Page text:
Recently I read an interesting bit of research conducted by E-consultancy which grabbed my attention. I was about the growth of the UK usability market. According to these guys the UK usability market will be worth more than £200 million by the end of 2008. It is undeniable that the usability market has seen great growth in recent years and if this estimation is accurate then why are there still some site owners who blindly ignore usability?
As I trawl through websites all day long tutting and tisking at user-unfriendly sites it continually puzzles me as a budding SEO executive how some sites can get it so wrong! Despite the increasing recognition of the importance of usability and the abundance of fantastic work in this area (especially that by Jakob Neilsen the “usability guru”) many people still don’t seem to “get” the importance of usability.
But what is there not to get? If a site isn’t user-friendly people won’t use it and they will leave, most likely never to return. Internet users are a fickle bunch. But then why shouldn’t we be? If one site proved difficult to use in our attempt to retrieve certain information then we know there are many other sites out there from which we can gain the required information.
However, it is encouraging to see that this usability market value estimation predicts more and more businesses are embracing usability as a necessity rather than a luxury. At the end of the day, lack of site usability can have a negative impact on profit margins for many companies.
When working closely with a website it is often difficult to notice niggling usability issues. This is where usability testing comes in. Usability testing is an effective way to identify issues visitors experience when using a site. It involves asking independent users to complete set tasks on the site and monitoring them to see how they use the site to accomplish these tasks. User feedback is extremely important to identify what they found good / bad / ugly whilst moving around the site.
Take a quick look over our top tips below for assessing a site’s usability. This is by no means a fully exhaustive list but it gives a good idea of what should be considered within web design.
Conform to user convention. This includes keeping layout and navigation consistent throughout the site. Users expect the navigation to be positioned at the top of the page or down the left hand side. If this is what your site visitors expect don’t deliberately confuse them by positioning your navigation elsewhere. Users also expect to find a company logo to the top left side of the page, preferably one that is clickable and directs them back to the home page.
Break text up into manageable chunks. Use bullet points. Bold out important words / phrases. Use headings and subheadings. Keep paragraphs short. Keep language simple, no jargon! For more information about how we read on the web and tips on how to write for the web check out Lazy Eyes a great article by Michael Agger.
Font size is also really important. Anything under 10pt is too small for reading on a computer screen. Anything smaller than this and visitors are unlikely to stick around straining their eyes trying to read your content, no matter how useful / insightful / amazing it is. Also vary font size throughout the copy, for example, make headings larger than the rest of the text.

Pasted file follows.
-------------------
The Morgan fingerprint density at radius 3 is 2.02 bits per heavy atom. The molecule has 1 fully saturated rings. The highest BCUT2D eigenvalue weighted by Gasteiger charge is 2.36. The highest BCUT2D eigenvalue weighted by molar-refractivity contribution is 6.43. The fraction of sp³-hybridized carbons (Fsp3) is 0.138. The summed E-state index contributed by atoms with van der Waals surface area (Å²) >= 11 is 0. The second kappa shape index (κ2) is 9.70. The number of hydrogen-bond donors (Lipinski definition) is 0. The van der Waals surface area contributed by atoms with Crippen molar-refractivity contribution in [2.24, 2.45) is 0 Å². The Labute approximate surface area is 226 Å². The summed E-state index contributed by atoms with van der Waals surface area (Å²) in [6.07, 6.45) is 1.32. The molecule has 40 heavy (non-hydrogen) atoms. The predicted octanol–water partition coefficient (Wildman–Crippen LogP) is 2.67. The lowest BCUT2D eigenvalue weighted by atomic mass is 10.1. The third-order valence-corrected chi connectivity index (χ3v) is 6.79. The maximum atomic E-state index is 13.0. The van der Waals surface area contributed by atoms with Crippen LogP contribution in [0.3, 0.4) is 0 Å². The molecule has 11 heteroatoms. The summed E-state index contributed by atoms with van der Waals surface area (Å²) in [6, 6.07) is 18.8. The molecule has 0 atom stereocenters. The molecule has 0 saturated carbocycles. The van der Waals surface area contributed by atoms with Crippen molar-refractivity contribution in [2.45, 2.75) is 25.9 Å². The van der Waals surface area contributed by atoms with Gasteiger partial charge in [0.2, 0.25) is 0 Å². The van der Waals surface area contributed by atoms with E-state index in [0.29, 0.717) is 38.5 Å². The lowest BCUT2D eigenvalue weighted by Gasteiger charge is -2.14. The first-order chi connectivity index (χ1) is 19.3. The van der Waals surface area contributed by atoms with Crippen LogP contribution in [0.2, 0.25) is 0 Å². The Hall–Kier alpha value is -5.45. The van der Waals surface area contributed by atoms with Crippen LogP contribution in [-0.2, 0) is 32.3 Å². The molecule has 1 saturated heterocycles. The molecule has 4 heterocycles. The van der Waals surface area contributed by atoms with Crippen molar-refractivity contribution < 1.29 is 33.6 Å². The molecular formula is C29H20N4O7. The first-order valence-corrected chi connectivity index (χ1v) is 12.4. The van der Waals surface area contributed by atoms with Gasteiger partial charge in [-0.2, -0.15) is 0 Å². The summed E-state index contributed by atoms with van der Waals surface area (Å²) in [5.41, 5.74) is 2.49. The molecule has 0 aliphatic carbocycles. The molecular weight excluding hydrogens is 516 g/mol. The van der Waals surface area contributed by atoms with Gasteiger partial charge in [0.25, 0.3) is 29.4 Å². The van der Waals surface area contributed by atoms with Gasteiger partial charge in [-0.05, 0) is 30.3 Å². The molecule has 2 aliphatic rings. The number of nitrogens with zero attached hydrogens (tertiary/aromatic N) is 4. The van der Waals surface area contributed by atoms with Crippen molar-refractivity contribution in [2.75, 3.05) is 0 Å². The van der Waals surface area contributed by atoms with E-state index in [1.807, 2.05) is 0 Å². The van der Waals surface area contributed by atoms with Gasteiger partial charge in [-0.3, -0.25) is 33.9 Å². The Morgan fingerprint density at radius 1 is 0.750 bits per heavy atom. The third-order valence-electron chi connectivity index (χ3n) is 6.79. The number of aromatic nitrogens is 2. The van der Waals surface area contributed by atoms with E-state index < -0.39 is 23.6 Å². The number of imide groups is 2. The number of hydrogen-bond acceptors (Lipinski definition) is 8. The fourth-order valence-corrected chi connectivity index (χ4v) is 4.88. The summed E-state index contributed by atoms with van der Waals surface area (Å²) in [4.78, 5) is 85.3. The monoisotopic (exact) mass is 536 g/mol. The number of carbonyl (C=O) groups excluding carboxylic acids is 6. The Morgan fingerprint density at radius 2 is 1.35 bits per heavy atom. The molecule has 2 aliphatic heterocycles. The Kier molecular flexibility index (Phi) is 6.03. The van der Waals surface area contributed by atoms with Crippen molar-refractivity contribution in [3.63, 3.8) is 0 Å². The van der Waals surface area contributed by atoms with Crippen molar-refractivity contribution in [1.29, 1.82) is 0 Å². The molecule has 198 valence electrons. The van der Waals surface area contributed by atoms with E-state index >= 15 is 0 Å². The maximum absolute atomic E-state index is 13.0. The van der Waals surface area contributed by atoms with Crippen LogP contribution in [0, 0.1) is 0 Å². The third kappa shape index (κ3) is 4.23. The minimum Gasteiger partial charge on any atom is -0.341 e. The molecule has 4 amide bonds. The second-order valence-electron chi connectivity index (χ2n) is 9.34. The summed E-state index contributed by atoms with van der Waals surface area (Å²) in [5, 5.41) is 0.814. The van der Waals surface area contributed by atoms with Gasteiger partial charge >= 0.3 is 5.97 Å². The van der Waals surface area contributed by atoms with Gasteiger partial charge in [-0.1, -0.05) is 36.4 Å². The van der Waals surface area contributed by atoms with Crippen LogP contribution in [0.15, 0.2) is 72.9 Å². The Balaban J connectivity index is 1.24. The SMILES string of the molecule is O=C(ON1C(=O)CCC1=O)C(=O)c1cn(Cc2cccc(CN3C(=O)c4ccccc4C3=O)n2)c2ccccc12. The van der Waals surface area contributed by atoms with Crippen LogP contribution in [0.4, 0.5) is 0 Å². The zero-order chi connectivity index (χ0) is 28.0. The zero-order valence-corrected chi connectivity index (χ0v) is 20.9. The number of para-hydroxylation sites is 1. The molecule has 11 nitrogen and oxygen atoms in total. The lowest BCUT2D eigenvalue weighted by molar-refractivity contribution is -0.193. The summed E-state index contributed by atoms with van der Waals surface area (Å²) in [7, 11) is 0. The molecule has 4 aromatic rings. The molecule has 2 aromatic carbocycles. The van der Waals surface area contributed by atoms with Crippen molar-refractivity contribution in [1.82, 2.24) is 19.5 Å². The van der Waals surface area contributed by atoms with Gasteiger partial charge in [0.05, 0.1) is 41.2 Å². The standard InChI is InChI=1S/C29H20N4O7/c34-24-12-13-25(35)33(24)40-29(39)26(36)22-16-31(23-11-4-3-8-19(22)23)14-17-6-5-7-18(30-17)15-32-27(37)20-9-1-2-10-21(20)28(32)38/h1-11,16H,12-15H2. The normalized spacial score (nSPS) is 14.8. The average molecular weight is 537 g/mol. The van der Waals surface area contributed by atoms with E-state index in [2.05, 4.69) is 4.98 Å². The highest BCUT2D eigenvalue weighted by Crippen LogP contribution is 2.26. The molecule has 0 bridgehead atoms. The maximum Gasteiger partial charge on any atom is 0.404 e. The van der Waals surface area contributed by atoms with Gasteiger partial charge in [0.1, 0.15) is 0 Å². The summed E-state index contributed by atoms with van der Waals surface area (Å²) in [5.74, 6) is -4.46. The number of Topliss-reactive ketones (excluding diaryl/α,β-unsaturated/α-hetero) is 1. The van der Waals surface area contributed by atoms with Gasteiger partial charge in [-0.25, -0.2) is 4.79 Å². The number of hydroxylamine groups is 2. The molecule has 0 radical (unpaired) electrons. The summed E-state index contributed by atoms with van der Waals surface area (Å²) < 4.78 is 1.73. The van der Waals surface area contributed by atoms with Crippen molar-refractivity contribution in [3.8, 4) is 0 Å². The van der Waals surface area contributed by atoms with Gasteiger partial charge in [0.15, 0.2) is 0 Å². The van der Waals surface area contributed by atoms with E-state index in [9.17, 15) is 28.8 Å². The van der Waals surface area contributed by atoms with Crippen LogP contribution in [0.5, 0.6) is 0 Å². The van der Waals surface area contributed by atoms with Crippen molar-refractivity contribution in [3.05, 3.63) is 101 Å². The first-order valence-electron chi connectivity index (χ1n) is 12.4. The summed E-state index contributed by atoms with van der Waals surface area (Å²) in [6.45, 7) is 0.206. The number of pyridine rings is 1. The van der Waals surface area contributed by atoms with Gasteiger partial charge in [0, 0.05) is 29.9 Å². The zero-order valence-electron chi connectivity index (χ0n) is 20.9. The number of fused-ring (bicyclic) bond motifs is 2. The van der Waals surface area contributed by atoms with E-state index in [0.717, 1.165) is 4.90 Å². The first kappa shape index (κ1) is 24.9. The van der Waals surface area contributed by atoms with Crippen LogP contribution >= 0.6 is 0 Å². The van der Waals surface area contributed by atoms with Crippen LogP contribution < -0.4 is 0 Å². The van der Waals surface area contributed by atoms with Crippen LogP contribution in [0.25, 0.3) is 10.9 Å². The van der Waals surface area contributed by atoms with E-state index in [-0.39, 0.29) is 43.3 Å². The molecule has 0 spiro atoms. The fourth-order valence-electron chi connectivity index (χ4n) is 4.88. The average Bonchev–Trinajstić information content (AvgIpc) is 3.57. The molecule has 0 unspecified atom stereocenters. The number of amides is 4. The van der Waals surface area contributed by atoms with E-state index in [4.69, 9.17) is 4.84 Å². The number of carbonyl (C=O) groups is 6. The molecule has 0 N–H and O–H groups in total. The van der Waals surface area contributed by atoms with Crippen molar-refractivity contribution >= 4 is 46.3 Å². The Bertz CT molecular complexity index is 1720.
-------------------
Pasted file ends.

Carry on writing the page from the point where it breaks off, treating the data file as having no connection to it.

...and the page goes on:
Make hypertext links stand out. Traditionally, convention has been to show hypertext links in blue. However, current convention is to show hypertext links in any colour as long as they stand out from the rest of the copy. According to Agger, links embedded in the copy give a text more authority, making visitors more likely to hang around.
Make it obvious what page the visitor is on. Search engine friendly page titles including relevant keywords for the page are not only helpful to the search engines, but also visitors. A visitor will only stick around if they think the page content includes the information they are looking for.
Incorporate a breadcrumb trail into the site. Breadcrumb trails are very good for usability as they provide visitors with a sense of place on the site. Breadcrumb trails offer one-click access to higher site pages so visitors can see the navigational path they took to get to a desired page. Thanks to a breadcrumb trail visitors can see where they are on a site, how they got there and how they can get back.
If there is a search facility on the site make sure it can handle misspellings, hyphens, plurals and other variants of search query terms. A good search facility is fundamental to the visitor’s experience on your site, especially as it provides a life line if the visitor fails to use the navigation to move around the site.
Keep page download times to a minimum. In an interview with E-consultancy Jakob Neilsen recommends that page download times be kept under one second for smooth navigation throughout the site. Anything between one and 10 seconds is the limit of most web users’ attention. Anything over 10 seconds and people are likely to become impatient.
For ecommerce sites, it is essential that your checkout process is simple and confusion free.
Sometimes it is just a few simple tweaks to make a site more user-friendly, sometimes it requires a little more work. But it is becoming increasingly apparent that usability is an area that simply must not be ignored. Site owners take heed…us web users are not very forgiving, you burn us once with a badly behaving site and we will not return. If your site cannot help us out, your competitors’ just might…